Knob Noster State Park
|Knob Noster State Park|
|Missouri State Park|
|Named for: Knob Noster, Missouri|
|- elevation||732 ft (223 m) |
|Area||3,934 acres (1,592 ha)|
|Managed by||Missouri Department of Natural Resources|
|Website : Knob Noster State Park|
Knob Noster State Park is a 3,934-acre (1,592 ha) Missouri state park in Johnson County, Missouri in the United States. The park, named for the nearby town of Knob Noster, was constructed as the Montserrat National Recreational Demonstration Area in 1946 as part of a nationwide effort by the National Park Service to show how land that had been cleared for lumbering, mining or farming could be restored and reclaimed by the public for recreational purposes. Knob Noster State Park is open for year-round recreation including camping, hiking, and fishing.
Knob Noster State Park is named for the nearby town which itself is named for one of two small hills or "knobs" that rise up in an otherwise flat section of Missouri. A local Indian belief stated that the hills were "raised up as monuments to slain warriors." Noster is a Latin adjective meaning our. Therefore Knob Noster translates as our hill.
The park was constructed during the Great Depression by the Civilian Conservation Corps and the Works Progress Administration. The CCC and WPA were both part of President Franklin D. Roosevelt's New Deal a series of government funded programs designed to provide work for the unemployed workers of the Great Depression. The men of the CCC and WPA built roads, bridges, camping areas, picnic areas, and park service buildings. The park, originally known as Montserrat National Recreation Demonstration Area, was transferred to the state of Missouri in 1946 and named for Knob Noster.
The Knob Noster area was described in 1861 during the American Civil War by Confederate soldier, Ephraim McDowell Anderson, as an area of "beautiful prairies, dotted with clumps of trees." The park lies in the Osage Plains, a transition zone between prairie and forest. Tall wild grasses and wild flowers grow among scattered trees making habitat similar to a savanna. In recent years the savanna has been overgrown with trees as the land is transitioning to a forest. There are efforts underway to restore some parts of the park to its original condition through controlled burning.
Clearfork Creek is a slow flowing meandering creek that passes through the park. It provides water for a corridor of trees along its banks. The trees growing along the banks and in other parts of the park include pawpaw, various species of hickory and oak, hackberry and redbud. The creek, prairie and woods provide a habitat for numerous birds and mammals including Great Blue Herons, Pileated Woodpeckers, Wild Turkeys, White-tailed deer, fox, Opossum, Raccoons, Screech Owls and Eastern Bluebirds.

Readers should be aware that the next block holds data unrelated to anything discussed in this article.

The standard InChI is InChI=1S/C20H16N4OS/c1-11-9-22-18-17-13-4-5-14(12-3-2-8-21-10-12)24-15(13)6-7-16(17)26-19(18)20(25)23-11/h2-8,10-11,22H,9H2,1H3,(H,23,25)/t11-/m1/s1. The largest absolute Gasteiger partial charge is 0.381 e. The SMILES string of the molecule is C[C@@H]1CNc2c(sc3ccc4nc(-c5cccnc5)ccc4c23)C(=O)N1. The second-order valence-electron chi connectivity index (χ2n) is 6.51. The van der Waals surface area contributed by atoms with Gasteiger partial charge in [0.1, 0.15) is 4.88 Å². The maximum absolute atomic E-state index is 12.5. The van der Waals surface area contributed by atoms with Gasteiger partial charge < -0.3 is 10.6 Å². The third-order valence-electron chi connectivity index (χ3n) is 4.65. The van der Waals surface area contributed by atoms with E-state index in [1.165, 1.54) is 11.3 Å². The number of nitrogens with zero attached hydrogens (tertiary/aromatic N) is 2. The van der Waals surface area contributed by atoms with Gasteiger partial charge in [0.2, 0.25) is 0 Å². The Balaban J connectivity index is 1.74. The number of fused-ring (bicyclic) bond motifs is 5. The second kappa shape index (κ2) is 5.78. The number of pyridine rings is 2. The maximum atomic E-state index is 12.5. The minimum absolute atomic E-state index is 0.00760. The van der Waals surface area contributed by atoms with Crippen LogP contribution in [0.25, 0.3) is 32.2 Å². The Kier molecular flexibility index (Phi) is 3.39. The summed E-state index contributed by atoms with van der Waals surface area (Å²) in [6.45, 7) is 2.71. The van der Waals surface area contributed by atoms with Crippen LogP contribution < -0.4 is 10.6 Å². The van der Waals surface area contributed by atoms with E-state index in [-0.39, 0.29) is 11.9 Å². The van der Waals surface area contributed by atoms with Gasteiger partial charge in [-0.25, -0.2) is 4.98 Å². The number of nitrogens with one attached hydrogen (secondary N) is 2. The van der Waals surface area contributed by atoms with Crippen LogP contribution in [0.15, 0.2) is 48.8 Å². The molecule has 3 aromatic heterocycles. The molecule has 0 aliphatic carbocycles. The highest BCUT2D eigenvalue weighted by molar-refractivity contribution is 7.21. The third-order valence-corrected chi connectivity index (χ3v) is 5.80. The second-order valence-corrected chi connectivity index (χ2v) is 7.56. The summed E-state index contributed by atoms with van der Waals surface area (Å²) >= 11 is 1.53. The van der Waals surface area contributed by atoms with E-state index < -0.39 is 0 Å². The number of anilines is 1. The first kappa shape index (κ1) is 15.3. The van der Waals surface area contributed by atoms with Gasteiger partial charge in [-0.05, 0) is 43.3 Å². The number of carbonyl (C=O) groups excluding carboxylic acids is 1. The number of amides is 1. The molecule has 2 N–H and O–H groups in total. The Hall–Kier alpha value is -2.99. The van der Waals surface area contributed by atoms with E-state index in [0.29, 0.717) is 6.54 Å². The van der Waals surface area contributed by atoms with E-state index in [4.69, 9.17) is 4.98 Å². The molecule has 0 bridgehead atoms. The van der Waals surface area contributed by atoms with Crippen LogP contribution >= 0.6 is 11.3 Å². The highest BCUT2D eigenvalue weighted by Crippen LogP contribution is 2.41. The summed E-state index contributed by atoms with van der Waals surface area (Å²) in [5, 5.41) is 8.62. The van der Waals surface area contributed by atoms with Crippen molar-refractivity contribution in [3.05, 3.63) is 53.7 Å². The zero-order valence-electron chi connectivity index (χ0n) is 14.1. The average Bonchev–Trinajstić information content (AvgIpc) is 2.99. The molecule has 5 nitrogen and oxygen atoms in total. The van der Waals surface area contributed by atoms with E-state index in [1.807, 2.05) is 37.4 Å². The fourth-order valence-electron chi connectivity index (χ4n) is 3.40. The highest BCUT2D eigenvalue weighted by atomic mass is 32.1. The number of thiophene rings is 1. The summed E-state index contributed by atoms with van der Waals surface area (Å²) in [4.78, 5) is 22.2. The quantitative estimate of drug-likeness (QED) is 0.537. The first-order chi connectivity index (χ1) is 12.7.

A 4-acre (1.6 ha) section of the park has been specially designated as a protected natural area. Pin Oak Slough Natural Area is in a former oxbow slough of Clearfork Creek. The area is a wet-mesic forest and shrub swamp. Water pools during spring in depressions making vernal pools. Trees growing in the Pin Oak Natural Area include Pin Oak, Swamp White Oak and Bur Oak as well as Silver Maple. The rare pale green orchid can also be found in the natural area.
Knob Noster State Park and the Osage Plains are underlain by soft shales with sandstones and limestones of Mississippian to Pennsylvanian age. Some of the rocks prevalent in the Osage Plains are Mississippian limestone, limestone shale, Ordovician dolomite, and coal. There are also clay and shale within the Pennsylvanian bedrock.
Knob Knoster State Park is open for year-round recreation. Two lakes, Buteo and Clearfork, and Clearfork Creek are open to fishing. The most common game fish are channel catfish, crappie, bass and bluegill. Only human powered boats such as canoes and rowboats are permitted on the lakes. Several picnic areas are spread throughout the park on the shores of the various lakes. Three picnic pavilions are available. Five different types of camping areas are available at Knob Noster State Park. There are basic campsites with a fire ring and pad, electric campsites are similar to the basic, only with electric hook-ups, equestrian campsites have facilities for horses and the special-use and group camping areas are provided.
- "Knob Noster State Park". Geographic Names Information System. United States Geological Survey. October 24, 1980. Retrieved 2010-06-15.
- "General Information -- Where Prairies and Forest Meet". Missouri Department of Natural Resources. Retrieved 2010-06-15.
- "Knob Noster State Park". Missouri Department of Natural Resources. Retrieved 2010-06-15.
- Crouch, Jim (2004). "The Works Progress Administration". Eh.Net Encyclopedia. Retrieved 2010-06-15.
- "Pin Oak Slough Natural Area". Missouri Department of Conservation. Retrieved 2010-06-15.
- Adamski, James C.; James C. Petersen; David A. Freiwald; Jerri V. Davis (1995). Environmental and Hydrologic Setting of the Ozark Plateaus Study Unit, Arkansas, Kansas, Missouri, and Oklahoma. U.S. Geological Survey, Water-Resources Investigations Report 94-4022. p. 14.
- "Fishing". Missouri Department of Natural Resources. Retrieved 2010-06-16.
- "Camping". Missouri Department of Natural Resources. Retrieved 2010-06-16.